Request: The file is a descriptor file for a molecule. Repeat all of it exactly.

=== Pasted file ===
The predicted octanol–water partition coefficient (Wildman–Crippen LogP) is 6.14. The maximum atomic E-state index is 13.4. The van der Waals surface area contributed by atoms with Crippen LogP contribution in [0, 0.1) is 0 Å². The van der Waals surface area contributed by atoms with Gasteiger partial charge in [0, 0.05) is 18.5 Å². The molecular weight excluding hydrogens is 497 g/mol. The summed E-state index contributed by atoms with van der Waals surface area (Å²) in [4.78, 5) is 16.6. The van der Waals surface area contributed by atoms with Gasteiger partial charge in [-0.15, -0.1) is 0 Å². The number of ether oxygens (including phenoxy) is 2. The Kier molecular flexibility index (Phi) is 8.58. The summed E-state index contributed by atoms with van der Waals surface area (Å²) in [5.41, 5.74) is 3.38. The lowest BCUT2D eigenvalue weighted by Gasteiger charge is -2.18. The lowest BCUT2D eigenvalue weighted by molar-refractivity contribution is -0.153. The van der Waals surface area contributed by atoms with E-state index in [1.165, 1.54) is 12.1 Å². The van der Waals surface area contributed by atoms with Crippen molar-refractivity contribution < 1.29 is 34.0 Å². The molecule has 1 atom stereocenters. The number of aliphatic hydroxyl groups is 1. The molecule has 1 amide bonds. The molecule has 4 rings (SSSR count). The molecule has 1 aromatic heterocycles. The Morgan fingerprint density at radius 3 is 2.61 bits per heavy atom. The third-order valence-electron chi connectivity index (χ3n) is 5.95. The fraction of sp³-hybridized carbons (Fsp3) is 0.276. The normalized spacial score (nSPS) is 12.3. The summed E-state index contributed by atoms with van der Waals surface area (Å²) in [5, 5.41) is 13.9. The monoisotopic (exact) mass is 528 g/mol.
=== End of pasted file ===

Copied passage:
The predicted octanol–water partition coefficient (Wildman–Crippen LogP) is 6.14. The maximum atomic E-state index is 13.4. The van der Waals surface area contributed by atoms with Crippen LogP contribution in [0, 0.1) is 0 Å². The van der Waals surface area contributed by atoms with Gasteiger partial charge in [0, 0.05) is 18.5 Å². The molecular weight excluding hydrogens is 497 g/mol. The summed E-state index contributed by atoms with van der Waals surface area (Å²) in [4.78, 5) is 16.6. The van der Waals surface area contributed by atoms with Gasteiger partial charge in [-0.15, -0.1) is 0 Å². The number of ether oxygens (including phenoxy) is 2. The Kier molecular flexibility index (Phi) is 8.58. The summed E-state index contributed by atoms with van der Waals surface area (Å²) in [5.41, 5.74) is 3.38. The lowest BCUT2D eigenvalue weighted by Gasteiger charge is -2.18. The lowest BCUT2D eigenvalue weighted by molar-refractivity contribution is -0.153. The van der Waals surface area contributed by atoms with E-state index in [1.165, 1.54) is 12.1 Å². The van der Waals surface area contributed by atoms with Crippen molar-refractivity contribution < 1.29 is 34.0 Å². The molecule has 1 atom stereocenters. The number of aliphatic hydroxyl groups is 1. The molecule has 1 amide bonds. The molecule has 4 rings (SSSR count). The molecule has 1 aromatic heterocycles. The Morgan fingerprint density at radius 3 is 2.61 bits per heavy atom. The third-order valence-electron chi connectivity index (χ3n) is 5.95. The fraction of sp³-hybridized carbons (Fsp3) is 0.276. The normalized spacial score (nSPS) is 12.3. The summed E-state index contributed by atoms with van der Waals surface area (Å²) in [5, 5.41) is 13.9. The monoisotopic (exact) mass is 528 g/mol.